Workplace isolation. Why employees feel it (and how you can fix it)
Feeling isolated at work can be the difference between loving your job and dreading the thought of Monday morning. But your employees couldn’t be feeling that way… could they?
It doesn’t matter how big and bustling your company is, how much time you've spent focusing on employee engagement, or the workplace culture you're working so hard to build – many people carry the burden of feeling lonely and isolated at work.
Even before the pandemic, there were various reasons behind this workplace isolation. but now, as businesses look for ways to connect people working remotely and create connected cultures in an increasingly hybrid working world, it's make-or-break for both organizations and employees alike. But what do people mean when they talk about workplace isolation?
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What is workplace isolation?
When investigating levels of employee engagement, Gallup asked the question: “Do you have a best friend at work?” The response was interesting. Only 2 in 10 respondents strongly agreed with the statement.
This lack of connection has implications for productivity. Steve Miranda of Cornell University believes that a lack of friendships at work or social connection can be bad for people – and bad for business.
According to Miranda, people make less “discretionary effort” when they feel isolated. They’re less motivated to do more than the minimum. And as productivity suffers, so too can your bottom line.
Many employers and managers may think isolation isn’t one of their workplace issues. But take a careful look at your workplace. Would you notice anything to suggest an employee feels this way?
How can you help prevent workplace isolation?
Here are four things to look out for, and some suggestions for improving business communication with employees to help encourage more connection in the workplace.
Does your physical workspace encourage interaction?
The buildings where people work can magnify feelings of isolation. Organizations with different teams that are physically distant can experience negative workplace issues. One of the most likely is feelings of loneliness and isolation from peers. Silos which can stifle productivity.
Successful companies are looking at how the working environment can increase meaningful interactions in the workplace. And how these, in turn, can boost productivity, happiness and the fortunes of the company. In the future of work, being open for business may extend to the very fabric of the building itself.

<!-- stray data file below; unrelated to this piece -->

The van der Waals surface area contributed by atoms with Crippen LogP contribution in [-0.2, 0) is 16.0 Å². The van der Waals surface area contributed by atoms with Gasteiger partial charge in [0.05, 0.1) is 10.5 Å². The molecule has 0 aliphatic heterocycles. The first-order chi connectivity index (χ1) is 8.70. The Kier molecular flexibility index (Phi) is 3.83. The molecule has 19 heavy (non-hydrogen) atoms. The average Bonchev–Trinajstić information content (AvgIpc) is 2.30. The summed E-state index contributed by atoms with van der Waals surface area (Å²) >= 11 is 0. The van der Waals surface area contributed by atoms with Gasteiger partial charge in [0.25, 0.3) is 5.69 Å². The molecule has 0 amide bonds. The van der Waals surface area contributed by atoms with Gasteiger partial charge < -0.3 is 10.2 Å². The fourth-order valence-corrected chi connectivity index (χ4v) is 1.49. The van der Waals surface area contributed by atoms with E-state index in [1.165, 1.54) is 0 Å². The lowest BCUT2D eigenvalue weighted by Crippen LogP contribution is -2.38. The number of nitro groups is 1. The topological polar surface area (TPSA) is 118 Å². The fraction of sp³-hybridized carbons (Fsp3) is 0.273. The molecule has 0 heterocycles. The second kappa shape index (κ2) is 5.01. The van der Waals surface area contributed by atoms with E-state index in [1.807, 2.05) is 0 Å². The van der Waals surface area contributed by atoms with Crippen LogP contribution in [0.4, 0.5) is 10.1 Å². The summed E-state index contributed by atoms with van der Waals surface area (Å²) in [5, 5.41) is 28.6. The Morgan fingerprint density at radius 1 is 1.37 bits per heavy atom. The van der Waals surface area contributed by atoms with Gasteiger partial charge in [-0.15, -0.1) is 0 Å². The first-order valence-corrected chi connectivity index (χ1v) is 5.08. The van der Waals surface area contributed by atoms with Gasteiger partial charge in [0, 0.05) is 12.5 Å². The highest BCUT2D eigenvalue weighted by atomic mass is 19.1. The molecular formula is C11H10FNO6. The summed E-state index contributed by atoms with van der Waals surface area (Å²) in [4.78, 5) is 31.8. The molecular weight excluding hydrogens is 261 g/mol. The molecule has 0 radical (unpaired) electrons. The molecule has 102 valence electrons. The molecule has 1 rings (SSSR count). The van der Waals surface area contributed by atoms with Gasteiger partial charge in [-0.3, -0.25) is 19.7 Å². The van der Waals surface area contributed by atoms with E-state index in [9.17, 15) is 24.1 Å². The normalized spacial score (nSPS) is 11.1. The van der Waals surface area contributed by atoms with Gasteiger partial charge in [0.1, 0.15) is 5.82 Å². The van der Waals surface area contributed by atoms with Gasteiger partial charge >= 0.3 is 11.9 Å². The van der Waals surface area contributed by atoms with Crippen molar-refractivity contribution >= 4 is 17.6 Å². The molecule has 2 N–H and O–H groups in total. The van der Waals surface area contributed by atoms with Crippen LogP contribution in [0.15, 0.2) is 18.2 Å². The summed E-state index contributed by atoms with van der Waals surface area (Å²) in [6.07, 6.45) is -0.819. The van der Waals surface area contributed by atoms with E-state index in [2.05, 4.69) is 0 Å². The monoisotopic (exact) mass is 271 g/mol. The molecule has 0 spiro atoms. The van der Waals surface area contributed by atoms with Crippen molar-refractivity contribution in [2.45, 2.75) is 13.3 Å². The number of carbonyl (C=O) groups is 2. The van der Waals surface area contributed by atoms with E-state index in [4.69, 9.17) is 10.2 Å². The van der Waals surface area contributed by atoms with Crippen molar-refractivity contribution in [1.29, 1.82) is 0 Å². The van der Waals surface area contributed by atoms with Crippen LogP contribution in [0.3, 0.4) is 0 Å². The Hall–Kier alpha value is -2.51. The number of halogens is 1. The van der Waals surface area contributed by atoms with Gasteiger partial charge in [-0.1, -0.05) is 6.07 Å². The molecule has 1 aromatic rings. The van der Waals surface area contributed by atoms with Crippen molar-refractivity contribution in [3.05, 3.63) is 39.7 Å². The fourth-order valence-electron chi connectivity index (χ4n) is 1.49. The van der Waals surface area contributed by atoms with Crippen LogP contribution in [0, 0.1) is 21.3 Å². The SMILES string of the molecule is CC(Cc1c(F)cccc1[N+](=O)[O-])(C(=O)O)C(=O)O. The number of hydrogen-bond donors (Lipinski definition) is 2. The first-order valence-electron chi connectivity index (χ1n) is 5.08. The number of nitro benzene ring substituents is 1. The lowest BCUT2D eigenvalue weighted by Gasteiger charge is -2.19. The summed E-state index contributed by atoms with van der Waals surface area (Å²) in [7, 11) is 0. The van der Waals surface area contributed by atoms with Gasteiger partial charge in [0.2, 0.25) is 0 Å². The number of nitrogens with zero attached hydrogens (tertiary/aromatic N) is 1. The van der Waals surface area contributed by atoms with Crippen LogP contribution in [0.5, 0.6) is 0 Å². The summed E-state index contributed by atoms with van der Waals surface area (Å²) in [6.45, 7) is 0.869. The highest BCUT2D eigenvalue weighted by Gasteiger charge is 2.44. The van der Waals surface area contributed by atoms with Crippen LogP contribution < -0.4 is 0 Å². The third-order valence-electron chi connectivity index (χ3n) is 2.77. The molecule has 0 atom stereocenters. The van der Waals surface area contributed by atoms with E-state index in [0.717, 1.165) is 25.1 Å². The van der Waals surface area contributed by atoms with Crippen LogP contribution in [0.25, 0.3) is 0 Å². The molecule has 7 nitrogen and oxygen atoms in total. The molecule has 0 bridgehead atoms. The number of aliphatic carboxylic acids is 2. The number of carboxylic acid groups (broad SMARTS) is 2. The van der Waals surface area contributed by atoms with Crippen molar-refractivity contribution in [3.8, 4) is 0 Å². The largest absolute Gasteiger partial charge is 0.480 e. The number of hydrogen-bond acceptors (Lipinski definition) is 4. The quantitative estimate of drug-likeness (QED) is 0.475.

If you can’t redesign your workspaces straight away, make sure you have as open an approach as possible.
Promote interactions between different teams so nobody feels on the fringes. Mix teams up. Use digital tools that enable people to understand their role in the organization. Tools to help find and collaborate with others in quick and effective ways. Chat, video calls and Live broadcasts help video engagement to bring bring people together when the physical environment can’t.
Is there a wide age gap within the company?
An imbalance of age and experience can lead to workplace isolation. In organizations where there are concentrations of age groups, people can feel isolated and unwelcome in professional or social situations. They may feel like they have no one to talk to and unable to relate to others. How can you give a helping hand to make people feel part of one united team? Can new technologies or working practices help bridge the gap?
Are you integrating your new hires?
When you begin working in a new company, it’s nice to feel like the company is making an effort to include you. It can be nerve-wracking and difficult to infiltrate a tight-knit group. If there are new employees in your office, extend a welcoming hand and help encourage the rest of the team to do so too.
Video engagement is an authentic way to prevent workplace isolation
How can you combat workplace isolation?
Employers can help with the integration of employees so there is a sense of support and friendship between them.
Do lunch – the company that eats together stays together. Arrange some after work drinks on the company tab. Many people dread compulsory ‘organized fun” – but these simple events can make all the difference when it comes to people making friends in the workplace.
Use digital chat platforms so people can join together to collaborate and talk about projects. And they can talk about other things, too – joining social online groups with colleagues who share their interests. Having open and expressive conversations with people in the same ways they talk to their non-work friends.
The emoticon, the funny GIF or a shared video can be a great way for people to build more meaningful relationships with those they work with. And new communication platforms could be a way to prevent feelings of workplace isolation from ever appearing in the first place.
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